Continuing off this interview, this is a thought about reading the Bible as community.
What can churches do to encourage deeper engagement with Scripture?
Simply facilitate a more communal Bible reading experience. It’s amazing what happens when people get together, and instead of studying right away, they just experience the Bible in big readings and shared readings—going around the room, or listening to someone skilled in reading a big portion of it. But we just don’t hear it much anymore. The Bible was born in an oral culture. It was something people would have heard, not seen.
Then it’s important to allow for discussion of Scripture. The analogy I use is of the synagogue. In Scripture you have these stories of what happens when Jesus or Paul go into the synagogue. You can tell from those stories that the settings were interactive. It wasn’t just the rabbi or leader delivering a monologue and everyone leaving. There was interaction, and everyone was expected to take part. With Paul, even when people aren’t liking what he’s saying, he’s invited back the next week to do it again.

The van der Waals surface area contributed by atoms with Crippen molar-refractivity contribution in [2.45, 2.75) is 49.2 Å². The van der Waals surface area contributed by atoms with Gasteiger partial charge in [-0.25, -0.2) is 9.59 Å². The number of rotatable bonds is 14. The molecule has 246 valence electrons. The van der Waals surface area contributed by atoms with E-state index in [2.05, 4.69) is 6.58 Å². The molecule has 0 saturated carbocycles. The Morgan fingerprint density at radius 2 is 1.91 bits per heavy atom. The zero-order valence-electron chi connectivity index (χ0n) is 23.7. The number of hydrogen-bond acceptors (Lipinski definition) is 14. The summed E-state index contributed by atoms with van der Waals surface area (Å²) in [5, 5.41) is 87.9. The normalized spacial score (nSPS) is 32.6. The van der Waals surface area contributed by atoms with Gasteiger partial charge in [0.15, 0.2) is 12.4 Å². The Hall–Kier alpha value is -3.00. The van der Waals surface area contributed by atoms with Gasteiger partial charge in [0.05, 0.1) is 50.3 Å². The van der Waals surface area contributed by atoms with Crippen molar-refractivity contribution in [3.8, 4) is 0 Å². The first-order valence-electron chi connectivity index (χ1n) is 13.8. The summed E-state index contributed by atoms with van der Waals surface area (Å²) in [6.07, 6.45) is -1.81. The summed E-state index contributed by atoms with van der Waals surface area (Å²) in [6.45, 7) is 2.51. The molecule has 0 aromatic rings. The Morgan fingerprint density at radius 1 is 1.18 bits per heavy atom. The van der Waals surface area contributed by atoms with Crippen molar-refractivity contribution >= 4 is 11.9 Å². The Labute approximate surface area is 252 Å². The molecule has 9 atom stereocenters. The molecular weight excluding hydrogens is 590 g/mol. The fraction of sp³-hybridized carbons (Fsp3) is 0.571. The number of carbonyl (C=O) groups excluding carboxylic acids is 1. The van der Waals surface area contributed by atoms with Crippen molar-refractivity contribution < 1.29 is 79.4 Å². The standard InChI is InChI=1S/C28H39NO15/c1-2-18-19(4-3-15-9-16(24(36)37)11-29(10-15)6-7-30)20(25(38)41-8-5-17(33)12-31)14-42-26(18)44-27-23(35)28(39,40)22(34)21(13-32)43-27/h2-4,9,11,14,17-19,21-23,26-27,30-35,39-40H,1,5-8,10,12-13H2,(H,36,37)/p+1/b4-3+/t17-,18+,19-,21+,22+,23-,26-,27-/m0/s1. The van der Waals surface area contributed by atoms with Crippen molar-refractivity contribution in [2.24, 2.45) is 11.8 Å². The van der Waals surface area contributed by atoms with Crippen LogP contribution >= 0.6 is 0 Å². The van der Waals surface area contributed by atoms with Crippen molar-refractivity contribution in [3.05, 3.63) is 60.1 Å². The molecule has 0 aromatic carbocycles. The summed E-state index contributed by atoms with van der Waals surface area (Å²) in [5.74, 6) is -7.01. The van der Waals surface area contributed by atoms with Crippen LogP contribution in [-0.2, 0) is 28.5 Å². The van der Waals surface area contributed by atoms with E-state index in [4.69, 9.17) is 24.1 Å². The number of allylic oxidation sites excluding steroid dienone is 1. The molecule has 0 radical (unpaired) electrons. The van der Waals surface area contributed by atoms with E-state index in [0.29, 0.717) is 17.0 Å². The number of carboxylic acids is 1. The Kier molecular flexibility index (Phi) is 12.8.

We’ve lost the ability to process the Bible in community. We always think that someone has to be right. And that if someone is wrong, they have to be silenced or we have to leave. We just don’t have a high tolerance for a diversity of opinions. In the New Testament, there were strong opinions, and in many cases they turned into deal-breakers. But we start there. We need more open, healthy discussions. We need to get away from this idea of just me and my Bible and my private opinions, and have more open, communal discussions of Scripture.